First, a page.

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Dog Soldiers: Collector's Edition

Shout Factory // R // June 23, 2015
List Price: $29.93 [Buy now and save at Amazon]

Review by Randy Miller III | posted June 19, 2015 | E-mail the Author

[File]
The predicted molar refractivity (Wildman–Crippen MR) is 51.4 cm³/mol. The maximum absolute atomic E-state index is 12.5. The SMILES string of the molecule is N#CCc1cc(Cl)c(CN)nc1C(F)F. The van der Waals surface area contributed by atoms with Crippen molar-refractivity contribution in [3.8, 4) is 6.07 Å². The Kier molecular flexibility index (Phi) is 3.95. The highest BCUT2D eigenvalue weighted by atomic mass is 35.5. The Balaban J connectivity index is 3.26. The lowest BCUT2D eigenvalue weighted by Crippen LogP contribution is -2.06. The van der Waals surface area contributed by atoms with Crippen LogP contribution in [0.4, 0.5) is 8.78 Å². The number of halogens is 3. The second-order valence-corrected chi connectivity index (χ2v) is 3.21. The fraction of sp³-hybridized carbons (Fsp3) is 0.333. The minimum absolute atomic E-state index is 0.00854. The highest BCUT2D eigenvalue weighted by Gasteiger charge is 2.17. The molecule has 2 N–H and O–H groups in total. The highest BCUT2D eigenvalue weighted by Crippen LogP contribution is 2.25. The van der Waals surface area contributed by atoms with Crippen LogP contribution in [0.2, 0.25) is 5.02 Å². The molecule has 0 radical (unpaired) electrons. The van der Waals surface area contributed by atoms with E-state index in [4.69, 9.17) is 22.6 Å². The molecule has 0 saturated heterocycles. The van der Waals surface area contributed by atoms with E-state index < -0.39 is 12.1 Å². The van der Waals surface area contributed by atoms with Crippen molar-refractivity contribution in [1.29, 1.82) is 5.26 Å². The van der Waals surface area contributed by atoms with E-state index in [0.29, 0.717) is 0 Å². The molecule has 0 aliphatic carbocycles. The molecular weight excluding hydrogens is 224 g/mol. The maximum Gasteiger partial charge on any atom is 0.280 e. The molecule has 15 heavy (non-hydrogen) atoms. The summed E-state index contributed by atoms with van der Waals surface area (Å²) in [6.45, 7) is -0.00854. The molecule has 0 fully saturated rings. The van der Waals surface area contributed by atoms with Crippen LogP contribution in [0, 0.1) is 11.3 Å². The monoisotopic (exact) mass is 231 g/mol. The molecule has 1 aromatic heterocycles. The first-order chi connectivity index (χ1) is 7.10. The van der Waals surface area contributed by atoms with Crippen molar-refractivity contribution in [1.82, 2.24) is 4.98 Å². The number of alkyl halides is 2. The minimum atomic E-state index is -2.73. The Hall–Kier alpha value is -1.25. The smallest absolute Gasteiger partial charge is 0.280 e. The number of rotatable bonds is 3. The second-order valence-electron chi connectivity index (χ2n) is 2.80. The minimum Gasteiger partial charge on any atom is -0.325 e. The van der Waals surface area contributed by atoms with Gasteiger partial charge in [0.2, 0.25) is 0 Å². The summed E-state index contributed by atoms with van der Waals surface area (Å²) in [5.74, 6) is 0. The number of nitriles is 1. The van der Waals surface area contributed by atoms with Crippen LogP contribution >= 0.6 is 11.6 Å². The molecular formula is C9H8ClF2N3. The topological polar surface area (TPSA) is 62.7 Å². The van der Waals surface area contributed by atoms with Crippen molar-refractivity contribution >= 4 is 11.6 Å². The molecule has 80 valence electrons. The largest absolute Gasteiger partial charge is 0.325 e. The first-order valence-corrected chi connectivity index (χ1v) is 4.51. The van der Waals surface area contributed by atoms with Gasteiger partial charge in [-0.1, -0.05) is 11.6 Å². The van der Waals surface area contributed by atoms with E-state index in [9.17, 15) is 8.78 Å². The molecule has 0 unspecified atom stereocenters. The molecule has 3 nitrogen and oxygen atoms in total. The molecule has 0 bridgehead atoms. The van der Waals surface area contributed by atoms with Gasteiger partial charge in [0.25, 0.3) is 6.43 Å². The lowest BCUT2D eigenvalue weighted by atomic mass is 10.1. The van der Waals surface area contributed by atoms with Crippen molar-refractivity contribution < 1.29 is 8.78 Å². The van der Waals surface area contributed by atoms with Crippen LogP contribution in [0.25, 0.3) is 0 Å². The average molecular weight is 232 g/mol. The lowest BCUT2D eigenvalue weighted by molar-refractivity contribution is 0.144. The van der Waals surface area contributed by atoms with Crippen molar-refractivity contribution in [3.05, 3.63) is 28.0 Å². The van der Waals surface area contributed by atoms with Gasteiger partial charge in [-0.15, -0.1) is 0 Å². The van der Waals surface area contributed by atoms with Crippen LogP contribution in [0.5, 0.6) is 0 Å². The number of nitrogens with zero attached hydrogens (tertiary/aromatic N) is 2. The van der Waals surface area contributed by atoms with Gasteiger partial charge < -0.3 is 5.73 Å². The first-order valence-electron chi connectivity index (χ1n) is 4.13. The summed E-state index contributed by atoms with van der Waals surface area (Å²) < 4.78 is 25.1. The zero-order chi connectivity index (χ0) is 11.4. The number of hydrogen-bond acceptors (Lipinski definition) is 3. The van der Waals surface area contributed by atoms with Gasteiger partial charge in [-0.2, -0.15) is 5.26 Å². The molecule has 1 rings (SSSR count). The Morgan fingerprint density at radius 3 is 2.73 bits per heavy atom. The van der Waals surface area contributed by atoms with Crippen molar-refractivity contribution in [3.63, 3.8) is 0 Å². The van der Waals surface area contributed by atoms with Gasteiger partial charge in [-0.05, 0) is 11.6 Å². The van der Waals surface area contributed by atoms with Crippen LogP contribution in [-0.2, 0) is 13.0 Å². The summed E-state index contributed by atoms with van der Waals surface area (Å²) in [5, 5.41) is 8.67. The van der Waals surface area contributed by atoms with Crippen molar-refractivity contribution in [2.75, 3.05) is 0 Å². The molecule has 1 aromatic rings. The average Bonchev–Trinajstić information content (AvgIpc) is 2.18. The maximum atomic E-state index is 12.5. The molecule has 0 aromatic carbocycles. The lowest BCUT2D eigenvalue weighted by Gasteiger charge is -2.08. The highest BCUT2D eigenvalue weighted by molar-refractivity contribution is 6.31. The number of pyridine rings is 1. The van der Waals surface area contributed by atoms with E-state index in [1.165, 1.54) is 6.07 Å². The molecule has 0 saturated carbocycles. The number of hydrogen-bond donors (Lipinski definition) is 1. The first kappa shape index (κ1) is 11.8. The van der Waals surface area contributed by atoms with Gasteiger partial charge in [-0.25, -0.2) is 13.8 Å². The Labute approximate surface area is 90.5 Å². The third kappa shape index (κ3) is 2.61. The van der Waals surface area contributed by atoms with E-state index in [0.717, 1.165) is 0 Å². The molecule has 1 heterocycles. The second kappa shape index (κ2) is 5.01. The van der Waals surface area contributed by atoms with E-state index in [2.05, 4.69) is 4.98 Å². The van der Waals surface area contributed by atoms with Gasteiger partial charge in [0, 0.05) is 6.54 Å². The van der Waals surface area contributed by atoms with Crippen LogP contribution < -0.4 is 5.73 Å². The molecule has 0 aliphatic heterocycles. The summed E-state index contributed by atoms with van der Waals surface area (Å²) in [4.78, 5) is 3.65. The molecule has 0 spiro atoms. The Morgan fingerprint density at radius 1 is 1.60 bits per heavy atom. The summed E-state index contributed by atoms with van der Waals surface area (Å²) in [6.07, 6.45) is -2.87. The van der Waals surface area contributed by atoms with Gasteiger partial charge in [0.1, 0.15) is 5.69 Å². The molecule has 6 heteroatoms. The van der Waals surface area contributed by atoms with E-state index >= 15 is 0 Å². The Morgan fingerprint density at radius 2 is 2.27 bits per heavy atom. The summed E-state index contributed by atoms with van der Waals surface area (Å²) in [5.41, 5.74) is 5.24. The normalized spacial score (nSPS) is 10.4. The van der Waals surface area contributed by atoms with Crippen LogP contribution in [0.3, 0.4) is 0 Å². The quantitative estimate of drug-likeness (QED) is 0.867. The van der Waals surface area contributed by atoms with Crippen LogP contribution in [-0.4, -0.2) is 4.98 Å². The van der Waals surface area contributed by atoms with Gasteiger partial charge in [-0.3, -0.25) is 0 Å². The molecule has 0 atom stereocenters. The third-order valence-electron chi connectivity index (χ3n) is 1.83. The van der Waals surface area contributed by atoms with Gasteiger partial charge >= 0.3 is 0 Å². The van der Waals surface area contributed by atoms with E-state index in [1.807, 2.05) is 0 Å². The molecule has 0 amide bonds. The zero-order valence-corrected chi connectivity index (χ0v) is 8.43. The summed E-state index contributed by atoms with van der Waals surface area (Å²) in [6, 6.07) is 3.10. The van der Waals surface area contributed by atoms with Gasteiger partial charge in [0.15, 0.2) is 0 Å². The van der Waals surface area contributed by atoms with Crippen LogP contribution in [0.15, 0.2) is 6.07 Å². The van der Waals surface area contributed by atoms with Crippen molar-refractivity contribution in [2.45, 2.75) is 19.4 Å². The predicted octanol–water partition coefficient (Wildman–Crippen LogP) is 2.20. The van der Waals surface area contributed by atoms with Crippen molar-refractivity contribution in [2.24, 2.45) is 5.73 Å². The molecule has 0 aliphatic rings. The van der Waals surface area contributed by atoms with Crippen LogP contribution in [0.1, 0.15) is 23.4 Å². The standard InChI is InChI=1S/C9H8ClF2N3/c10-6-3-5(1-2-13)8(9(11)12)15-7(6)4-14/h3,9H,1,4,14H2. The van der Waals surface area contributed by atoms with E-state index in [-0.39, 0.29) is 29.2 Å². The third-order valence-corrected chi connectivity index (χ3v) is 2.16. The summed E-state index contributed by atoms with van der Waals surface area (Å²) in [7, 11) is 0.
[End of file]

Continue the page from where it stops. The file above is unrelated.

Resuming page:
Produced during the better half of 2001 in Luxembourg due to tax breaks, director Neil Marshall's debut film Dog Soldiers (2002) has enjoyed a growing level of success on both sides of the pond during the last decade and a half. Like football and The Manic Street Preachers, it's been a big deal in England from the start...but around here, Dog Soldiers barely made a blip on the radar until DVD and word-of-mouth took over. Not for lack of trying, of course: first-time viewers and seasoned fans alike should be able to spot any one of the film's homages to classic American horror/action fare like The Evil Dead, Predator, Aliens, Night of the Living Dead and countless others, even with their eyes closed. But despite the liberal swipes of well-known source material---not to mention its limited budget and lack of well-known faces--- this visceral tale of soldiers in peril and the werewolves that hunt them still packs a wallop.